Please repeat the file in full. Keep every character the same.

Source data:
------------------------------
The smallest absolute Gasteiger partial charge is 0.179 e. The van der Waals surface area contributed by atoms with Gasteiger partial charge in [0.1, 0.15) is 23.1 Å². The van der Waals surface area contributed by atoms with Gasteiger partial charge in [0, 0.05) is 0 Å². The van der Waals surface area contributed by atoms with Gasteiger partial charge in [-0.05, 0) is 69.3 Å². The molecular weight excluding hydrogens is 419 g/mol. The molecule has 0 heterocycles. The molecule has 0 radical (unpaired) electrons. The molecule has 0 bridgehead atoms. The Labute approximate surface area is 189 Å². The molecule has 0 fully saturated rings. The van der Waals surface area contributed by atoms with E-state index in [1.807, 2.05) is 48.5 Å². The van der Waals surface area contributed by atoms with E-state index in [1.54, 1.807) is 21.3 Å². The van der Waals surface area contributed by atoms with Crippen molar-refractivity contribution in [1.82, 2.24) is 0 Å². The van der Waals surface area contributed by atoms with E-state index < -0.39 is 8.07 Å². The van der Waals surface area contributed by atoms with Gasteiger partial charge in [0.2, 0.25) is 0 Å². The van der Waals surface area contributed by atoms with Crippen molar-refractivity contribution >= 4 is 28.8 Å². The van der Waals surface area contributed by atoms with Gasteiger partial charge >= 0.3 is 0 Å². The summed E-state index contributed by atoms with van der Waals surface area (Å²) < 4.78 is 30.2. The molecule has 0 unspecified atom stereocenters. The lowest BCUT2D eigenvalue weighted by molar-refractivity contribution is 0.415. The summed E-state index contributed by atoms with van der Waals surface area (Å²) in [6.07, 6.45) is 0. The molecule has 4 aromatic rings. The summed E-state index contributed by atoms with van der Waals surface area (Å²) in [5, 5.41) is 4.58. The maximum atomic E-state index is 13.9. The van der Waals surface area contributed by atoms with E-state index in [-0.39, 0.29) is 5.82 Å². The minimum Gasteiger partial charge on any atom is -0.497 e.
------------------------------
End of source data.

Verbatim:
The smallest absolute Gasteiger partial charge is 0.179 e. The van der Waals surface area contributed by atoms with Gasteiger partial charge in [0.1, 0.15) is 23.1 Å². The van der Waals surface area contributed by atoms with Gasteiger partial charge in [0, 0.05) is 0 Å². The van der Waals surface area contributed by atoms with Gasteiger partial charge in [-0.05, 0) is 69.3 Å². The molecular weight excluding hydrogens is 419 g/mol. The molecule has 0 heterocycles. The molecule has 0 radical (unpaired) electrons. The molecule has 0 bridgehead atoms. The Labute approximate surface area is 189 Å². The molecule has 0 fully saturated rings. The van der Waals surface area contributed by atoms with E-state index in [1.807, 2.05) is 48.5 Å². The van der Waals surface area contributed by atoms with E-state index in [1.54, 1.807) is 21.3 Å². The van der Waals surface area contributed by atoms with Crippen molar-refractivity contribution in [1.82, 2.24) is 0 Å². The van der Waals surface area contributed by atoms with E-state index < -0.39 is 8.07 Å². The van der Waals surface area contributed by atoms with Gasteiger partial charge in [0.2, 0.25) is 0 Å². The van der Waals surface area contributed by atoms with Crippen molar-refractivity contribution >= 4 is 28.8 Å². The van der Waals surface area contributed by atoms with Gasteiger partial charge >= 0.3 is 0 Å². The summed E-state index contributed by atoms with van der Waals surface area (Å²) < 4.78 is 30.2. The molecule has 0 unspecified atom stereocenters. The lowest BCUT2D eigenvalue weighted by molar-refractivity contribution is 0.415. The summed E-state index contributed by atoms with van der Waals surface area (Å²) in [6.07, 6.45) is 0. The molecule has 4 aromatic rings. The summed E-state index contributed by atoms with van der Waals surface area (Å²) in [5, 5.41) is 4.58. The maximum atomic E-state index is 13.9. The van der Waals surface area contributed by atoms with E-state index in [-0.39, 0.29) is 5.82 Å². The minimum Gasteiger partial charge on any atom is -0.497 e.